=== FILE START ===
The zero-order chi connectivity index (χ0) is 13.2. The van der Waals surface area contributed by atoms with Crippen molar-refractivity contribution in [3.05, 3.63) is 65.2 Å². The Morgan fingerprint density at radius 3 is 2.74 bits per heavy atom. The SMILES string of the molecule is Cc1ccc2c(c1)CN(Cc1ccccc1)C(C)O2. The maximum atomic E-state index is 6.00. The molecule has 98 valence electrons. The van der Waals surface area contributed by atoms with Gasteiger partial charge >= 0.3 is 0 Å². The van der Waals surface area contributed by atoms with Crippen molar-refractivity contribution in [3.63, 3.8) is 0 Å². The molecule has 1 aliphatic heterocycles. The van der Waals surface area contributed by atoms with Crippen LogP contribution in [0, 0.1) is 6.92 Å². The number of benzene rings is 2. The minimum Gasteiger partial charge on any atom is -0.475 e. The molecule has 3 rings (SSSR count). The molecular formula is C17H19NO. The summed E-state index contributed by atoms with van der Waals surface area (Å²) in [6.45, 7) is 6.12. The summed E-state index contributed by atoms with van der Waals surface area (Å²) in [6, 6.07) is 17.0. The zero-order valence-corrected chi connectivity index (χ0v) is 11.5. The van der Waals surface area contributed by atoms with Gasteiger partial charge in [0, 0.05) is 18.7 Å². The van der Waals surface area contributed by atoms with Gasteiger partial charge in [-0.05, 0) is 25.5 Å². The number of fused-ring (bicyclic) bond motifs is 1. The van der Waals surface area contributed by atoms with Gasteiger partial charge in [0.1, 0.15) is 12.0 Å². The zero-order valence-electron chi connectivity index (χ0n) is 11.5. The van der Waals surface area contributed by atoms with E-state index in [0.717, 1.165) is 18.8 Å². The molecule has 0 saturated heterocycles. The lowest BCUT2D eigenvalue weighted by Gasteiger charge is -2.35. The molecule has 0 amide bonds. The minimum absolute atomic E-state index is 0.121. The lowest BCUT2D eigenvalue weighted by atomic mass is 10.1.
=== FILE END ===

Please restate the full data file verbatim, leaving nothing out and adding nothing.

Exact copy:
The zero-order chi connectivity index (χ0) is 13.2. The van der Waals surface area contributed by atoms with Crippen molar-refractivity contribution in [3.05, 3.63) is 65.2 Å². The Morgan fingerprint density at radius 3 is 2.74 bits per heavy atom. The SMILES string of the molecule is Cc1ccc2c(c1)CN(Cc1ccccc1)C(C)O2. The maximum atomic E-state index is 6.00. The molecule has 98 valence electrons. The van der Waals surface area contributed by atoms with Gasteiger partial charge >= 0.3 is 0 Å². The van der Waals surface area contributed by atoms with Crippen molar-refractivity contribution in [3.63, 3.8) is 0 Å². The molecule has 1 aliphatic heterocycles. The van der Waals surface area contributed by atoms with Crippen LogP contribution in [0, 0.1) is 6.92 Å². The number of benzene rings is 2. The minimum Gasteiger partial charge on any atom is -0.475 e. The molecule has 3 rings (SSSR count). The molecular formula is C17H19NO. The summed E-state index contributed by atoms with van der Waals surface area (Å²) in [6.45, 7) is 6.12. The summed E-state index contributed by atoms with van der Waals surface area (Å²) in [6, 6.07) is 17.0. The zero-order valence-corrected chi connectivity index (χ0v) is 11.5. The van der Waals surface area contributed by atoms with Gasteiger partial charge in [0, 0.05) is 18.7 Å². The van der Waals surface area contributed by atoms with Gasteiger partial charge in [-0.05, 0) is 25.5 Å². The number of fused-ring (bicyclic) bond motifs is 1. The van der Waals surface area contributed by atoms with Gasteiger partial charge in [0.1, 0.15) is 12.0 Å². The zero-order valence-electron chi connectivity index (χ0n) is 11.5. The van der Waals surface area contributed by atoms with E-state index in [0.717, 1.165) is 18.8 Å². The molecule has 0 saturated heterocycles. The lowest BCUT2D eigenvalue weighted by Gasteiger charge is -2.35. The molecule has 0 amide bonds. The minimum absolute atomic E-state index is 0.121. The lowest BCUT2D eigenvalue weighted by atomic mass is 10.1.